High net worth individuals have faced growing challenges with the impact of higher taxes on ordinary income and long-term capital gains, as well as the 3.8% Medicare tax on net investment income. As tax rates continue to move higher, so too does the cost of ignoring the tax consequences of financial transactions on long-term wealth accumulation. Faced with growing tax bills, high net worth individuals have become more sophisticated about incorporating tax planning strategies into their overall financial plans, and are turning to philanthropy to help offset, defer or mitigate taxes.

The high-tax environment and the increased awareness of the long-term impact taxes have on wealth accumulation present a significant opportunity for nonprofits with planned giving programs. The tax benefits of life income vehicles are more valuable to high net worth individuals today than at any time over the past decade. At the same time, strong equity returns over the past five years have replenished equity portfolios with appreciated assets. With donors increasingly looking for the tax-mitigating benefits of life income vehicles, the ingredients are in place for an influx of gifts for planned giving programs.

By utilizing tax-efficient investment techniques, planned giving programs can unlock hidden value for their existing donors and differentiate themselves to tax-savvy prospective donors and their advisors.

Charitable Remainder Unitrusts

Charitable remainder unitrusts (CRUTs) play an important role in estate, tax and retirement planning for high net worth individuals. Donors use CRUTs as a beneficial estate planning technique that allows them to support organizations whose missions align with their personal passions. While a donor may establish a CRUT for many reasons, four widely acknowledged motivators include:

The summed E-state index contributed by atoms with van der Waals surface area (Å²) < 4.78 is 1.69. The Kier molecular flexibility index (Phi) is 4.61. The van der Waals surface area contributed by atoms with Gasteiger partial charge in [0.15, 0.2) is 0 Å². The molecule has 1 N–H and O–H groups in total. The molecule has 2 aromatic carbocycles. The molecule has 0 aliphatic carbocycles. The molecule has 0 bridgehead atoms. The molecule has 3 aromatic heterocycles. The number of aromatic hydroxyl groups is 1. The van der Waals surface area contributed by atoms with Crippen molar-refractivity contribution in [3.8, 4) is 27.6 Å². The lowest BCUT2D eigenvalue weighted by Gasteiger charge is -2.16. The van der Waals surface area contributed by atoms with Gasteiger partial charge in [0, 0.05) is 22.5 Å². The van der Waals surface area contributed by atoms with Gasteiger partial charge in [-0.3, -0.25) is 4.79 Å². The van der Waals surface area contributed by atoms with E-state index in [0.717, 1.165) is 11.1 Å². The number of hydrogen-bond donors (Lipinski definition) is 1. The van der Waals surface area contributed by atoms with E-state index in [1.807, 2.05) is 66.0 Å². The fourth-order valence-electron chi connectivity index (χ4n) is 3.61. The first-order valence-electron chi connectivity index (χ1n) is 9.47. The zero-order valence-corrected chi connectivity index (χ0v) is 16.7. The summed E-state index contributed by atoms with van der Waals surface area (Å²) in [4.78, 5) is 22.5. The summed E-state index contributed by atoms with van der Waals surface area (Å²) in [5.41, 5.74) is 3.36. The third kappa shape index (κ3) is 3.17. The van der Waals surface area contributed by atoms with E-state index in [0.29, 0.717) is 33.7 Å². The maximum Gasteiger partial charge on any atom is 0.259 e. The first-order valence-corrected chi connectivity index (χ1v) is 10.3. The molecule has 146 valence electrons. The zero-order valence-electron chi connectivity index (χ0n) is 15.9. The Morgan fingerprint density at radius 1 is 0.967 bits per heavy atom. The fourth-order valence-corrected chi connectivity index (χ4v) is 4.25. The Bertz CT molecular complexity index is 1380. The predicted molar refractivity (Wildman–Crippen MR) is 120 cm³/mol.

1. Fulfilling philanthropic intent

  2. Creating an income stream for life

  3. Receiving a current-year income tax deduction

  4. Deferring capital gains on appreciated assets

A donor realizes the first three benefits when the gift is established. The fourth benefit — capital gains deferral — is realized over the donor's remaining lifetime. Therefore, it is often overlooked or not used to its full potential by trustees and investment managers. In fact, the tax benefit of the capital gains deferral can be significantly diminished or lost entirely if a CRUT is not managed tax efficiently.

Tax-efficient investment management techniques, as a supplement to appropriate diversification and disciplined adherence to asset allocation, can significantly impact the total after-tax distributions received by the donor. To see this impact, it is important to understand the rules surrounding the taxability of distributions from CRUTs.

The Impact of Short-Term Capital Gains

CRUT distributions are taxed based on a four-tier, worst-in-first-out distribution hierarchy, with undistributed balances carried forward to subsequent tax years. The four tax tiers are:

  1. Ordinary income/short-term capital gains

  2. Long-term capital gains

  3. Tax-exempt income

  4. Return of principal

To the extent a trustee or investment manager can reduce the amount of distributions taxed at the ordinary income rate, he or she increases the amount of the long-term capital gains deferral that donors actually get to use over their lives. A trustee or investment manager that manages a CRUT using a process that generates large amounts of ordinary income or short-term capital gains can inadvertently block distributions from the lower tax rate, long-term capital gain tier.